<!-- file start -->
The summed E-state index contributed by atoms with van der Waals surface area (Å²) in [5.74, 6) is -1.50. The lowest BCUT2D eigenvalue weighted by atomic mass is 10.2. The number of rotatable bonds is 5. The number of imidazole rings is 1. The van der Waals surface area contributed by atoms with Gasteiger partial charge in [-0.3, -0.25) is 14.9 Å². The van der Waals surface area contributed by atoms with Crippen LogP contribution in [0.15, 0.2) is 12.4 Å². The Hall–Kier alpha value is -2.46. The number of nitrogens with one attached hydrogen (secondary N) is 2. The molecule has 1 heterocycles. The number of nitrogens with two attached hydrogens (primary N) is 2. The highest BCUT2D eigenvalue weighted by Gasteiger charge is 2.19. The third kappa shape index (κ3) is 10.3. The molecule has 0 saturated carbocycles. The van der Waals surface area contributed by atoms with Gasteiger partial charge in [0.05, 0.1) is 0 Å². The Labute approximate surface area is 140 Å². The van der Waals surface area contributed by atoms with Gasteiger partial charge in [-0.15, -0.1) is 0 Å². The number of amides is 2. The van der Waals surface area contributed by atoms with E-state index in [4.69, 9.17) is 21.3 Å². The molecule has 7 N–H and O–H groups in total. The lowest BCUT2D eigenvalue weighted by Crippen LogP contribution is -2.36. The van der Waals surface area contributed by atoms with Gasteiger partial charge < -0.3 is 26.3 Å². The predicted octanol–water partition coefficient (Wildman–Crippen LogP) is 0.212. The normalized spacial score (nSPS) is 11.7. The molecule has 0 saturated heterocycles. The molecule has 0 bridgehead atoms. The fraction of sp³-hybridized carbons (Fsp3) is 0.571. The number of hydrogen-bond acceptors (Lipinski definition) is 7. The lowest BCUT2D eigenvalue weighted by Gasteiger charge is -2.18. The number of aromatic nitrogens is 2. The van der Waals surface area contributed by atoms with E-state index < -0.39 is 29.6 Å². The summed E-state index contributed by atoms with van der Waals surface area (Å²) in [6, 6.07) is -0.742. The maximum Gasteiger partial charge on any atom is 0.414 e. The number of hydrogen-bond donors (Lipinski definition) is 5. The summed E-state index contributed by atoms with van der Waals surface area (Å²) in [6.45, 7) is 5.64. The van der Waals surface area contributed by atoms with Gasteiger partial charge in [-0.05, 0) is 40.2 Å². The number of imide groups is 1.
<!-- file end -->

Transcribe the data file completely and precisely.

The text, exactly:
The summed E-state index contributed by atoms with van der Waals surface area (Å²) in [5.74, 6) is -1.50. The lowest BCUT2D eigenvalue weighted by atomic mass is 10.2. The number of rotatable bonds is 5. The number of imidazole rings is 1. The van der Waals surface area contributed by atoms with Gasteiger partial charge in [-0.3, -0.25) is 14.9 Å². The van der Waals surface area contributed by atoms with Crippen LogP contribution in [0.15, 0.2) is 12.4 Å². The Hall–Kier alpha value is -2.46. The number of nitrogens with one attached hydrogen (secondary N) is 2. The molecule has 1 heterocycles. The number of nitrogens with two attached hydrogens (primary N) is 2. The highest BCUT2D eigenvalue weighted by Gasteiger charge is 2.19. The third kappa shape index (κ3) is 10.3. The molecule has 0 saturated carbocycles. The van der Waals surface area contributed by atoms with Gasteiger partial charge in [0.05, 0.1) is 0 Å². The Labute approximate surface area is 140 Å². The van der Waals surface area contributed by atoms with Gasteiger partial charge in [-0.15, -0.1) is 0 Å². The number of amides is 2. The van der Waals surface area contributed by atoms with E-state index in [4.69, 9.17) is 21.3 Å². The molecule has 7 N–H and O–H groups in total. The lowest BCUT2D eigenvalue weighted by Crippen LogP contribution is -2.36. The van der Waals surface area contributed by atoms with Gasteiger partial charge < -0.3 is 26.3 Å². The predicted octanol–water partition coefficient (Wildman–Crippen LogP) is 0.212. The normalized spacial score (nSPS) is 11.7. The molecule has 0 saturated heterocycles. The molecule has 0 bridgehead atoms. The fraction of sp³-hybridized carbons (Fsp3) is 0.571. The number of hydrogen-bond acceptors (Lipinski definition) is 7. The lowest BCUT2D eigenvalue weighted by Gasteiger charge is -2.18. The number of aromatic nitrogens is 2. The van der Waals surface area contributed by atoms with E-state index < -0.39 is 29.6 Å². The summed E-state index contributed by atoms with van der Waals surface area (Å²) in [6, 6.07) is -0.742. The maximum Gasteiger partial charge on any atom is 0.414 e. The number of hydrogen-bond donors (Lipinski definition) is 5. The summed E-state index contributed by atoms with van der Waals surface area (Å²) in [6.45, 7) is 5.64. The van der Waals surface area contributed by atoms with Gasteiger partial charge in [-0.05, 0) is 40.2 Å². The number of imide groups is 1.